other livestock. Many worked on the railroad.
    Sugar beet farming drew many Latino families to
    northern Utah, especially during World War I.
  • Taking care of sugar beets is back-breaking work,
    from planting, to thinning, to weeding, to
    harvesting. Field workers labored long hours in
    the heat, bent over most of the day and they
    didn't get paid very well. Many pulled their
    children out of school to help work.
  • When things got worse during the Great
    Depression, many more Latino workers and their
    families left Utah. For those who remained life
    was hard. On top of already low wages, falling
    prices of sugar beets, Utah experience a drought
    in the 1930s.
  • In the picture to the right you see The Rogue
    Garcia Family in Montiello, Utah, in 1927.
  • "Utah State History." Latinos in Utah. N.p., n.d.
    Web. 16 Mar. 2014.

15
Latinos in Utah Railroads and Mines
  • Large numbers of Latino immigrants worked on the
    railroad or in the mines.
  • Men called traqueros worked in crews that
    repaired the rail lines and helped with their
    upkeep. Some of their families lived in old rail
    cars that weren't being used anymore, next to or
    near the tracks.
  • In Utah during the 1920s and 1930s Utah had set
    up their hiring and firing policies based on who
    was in the state first. So the earliest settlers
    were paid higher wages and were able to work for
    job with higher prestige. Then as different
    groups settled or moved to Utah they would take
    the lowest paying, and most dangerous jobs, such
    as mining, agriculture and railroads.
  • This all came with a lot of resentment and racial
    prejudice, usually targeted at the last group
    through the door of Utah. So at this time, even
    though Utah once belonged to Mexico, one of the
    last groups to come in before the Depression was
    the Latinos, and they were the first to be fired.
  • "Utah State History." Latinos in Utah. N.p., n.d.
    Web. 16 Mar. 2014.

Traqueros worked to maintain railroad tracks.
16
Puerto Ricans
  • The onset of World War II disrupted many Latino
    families in Utah. The army and navy drafted
    husbands and brothers in response, some Latinas
    and their daughters moved to Salt Lake City
    looking for jobs that allowed them to support
    their families. With the shortage of men in the
    state led government officials to recruit
    hundreds of Puerto Ricans from New York City.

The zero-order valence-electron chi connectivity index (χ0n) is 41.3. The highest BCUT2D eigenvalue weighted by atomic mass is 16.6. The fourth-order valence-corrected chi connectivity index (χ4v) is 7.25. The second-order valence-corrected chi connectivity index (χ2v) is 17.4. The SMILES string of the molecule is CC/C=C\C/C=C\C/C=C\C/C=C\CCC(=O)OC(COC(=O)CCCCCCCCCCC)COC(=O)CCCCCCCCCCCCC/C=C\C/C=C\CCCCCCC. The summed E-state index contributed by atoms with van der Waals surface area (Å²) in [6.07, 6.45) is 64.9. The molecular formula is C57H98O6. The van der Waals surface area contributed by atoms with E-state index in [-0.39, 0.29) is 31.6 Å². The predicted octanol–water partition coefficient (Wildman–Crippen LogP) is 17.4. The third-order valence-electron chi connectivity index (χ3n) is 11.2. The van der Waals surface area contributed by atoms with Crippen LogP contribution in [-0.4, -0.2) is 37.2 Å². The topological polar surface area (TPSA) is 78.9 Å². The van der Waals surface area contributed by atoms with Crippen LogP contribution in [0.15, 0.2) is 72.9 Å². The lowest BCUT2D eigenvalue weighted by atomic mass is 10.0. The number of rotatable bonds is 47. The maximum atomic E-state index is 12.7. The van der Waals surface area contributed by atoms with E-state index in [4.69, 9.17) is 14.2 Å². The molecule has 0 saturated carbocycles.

This group of Spanish-speaking people increased
    the diversity of the Latino population. Like the
    Mexicans of the 1910s, Puerto Ricans of the 1940s
    were mainly single males who left their families
    behind.
  • Not accustomed to mine labor or to the
    intra-ethnic conflicts with Mexicans, Mexican
    Americans, and Spanish Americans, most Puerto
    Ricans left the state. Only ten Puerto Rican
    families settled down and remained in Utah. These
    families became very successful and were able to
    buy houses. A few became leaders of the civil
    rights movement of the 1960s and 1970s in Utah.
  • In 1967 there were no more than ten Latino
    students at the University of Utah the majority
    of them lacked financial support and worked as
    busboys in sorority houses as janitors, as
    ditch-diggers, for the county or similar jobs.
    Mike Melendez, who was born in Bingham Canyon,
    later said that his parents only contributed five
    or ten dollars per month to his academic
    expenses. In spite of these barriers, Melendez
    graduated and became a minority adviser at the
    University of Utah. As an adviser, he was
    especially interested in recruiting Latinas. He
    believed education would be an asset to woman in
    case something happened to their husbands, and it
    was a good thing to pass on to children.
    Melendez's mother had been perhaps the first
    Latina to graduate from the University of Utah
    she obtained a nursing degree in 1942.
  • Beehive History 25 Families. Salt Lake City, UT
    Utah State Historical Society, 1999. Print.

17
Latina's in Utah
  • Nominated as a Women of Charity, Edith Roblez
    Melendez, Prominent civic and community leader,
    particularly with regard to Hispanic concerns.
    Melendez was integral in the founding of Jordan
    School District Cultural Awareness as well as
    SOCIO (Spanish Organization for Community,
    Integrity, and Opportunity). She was also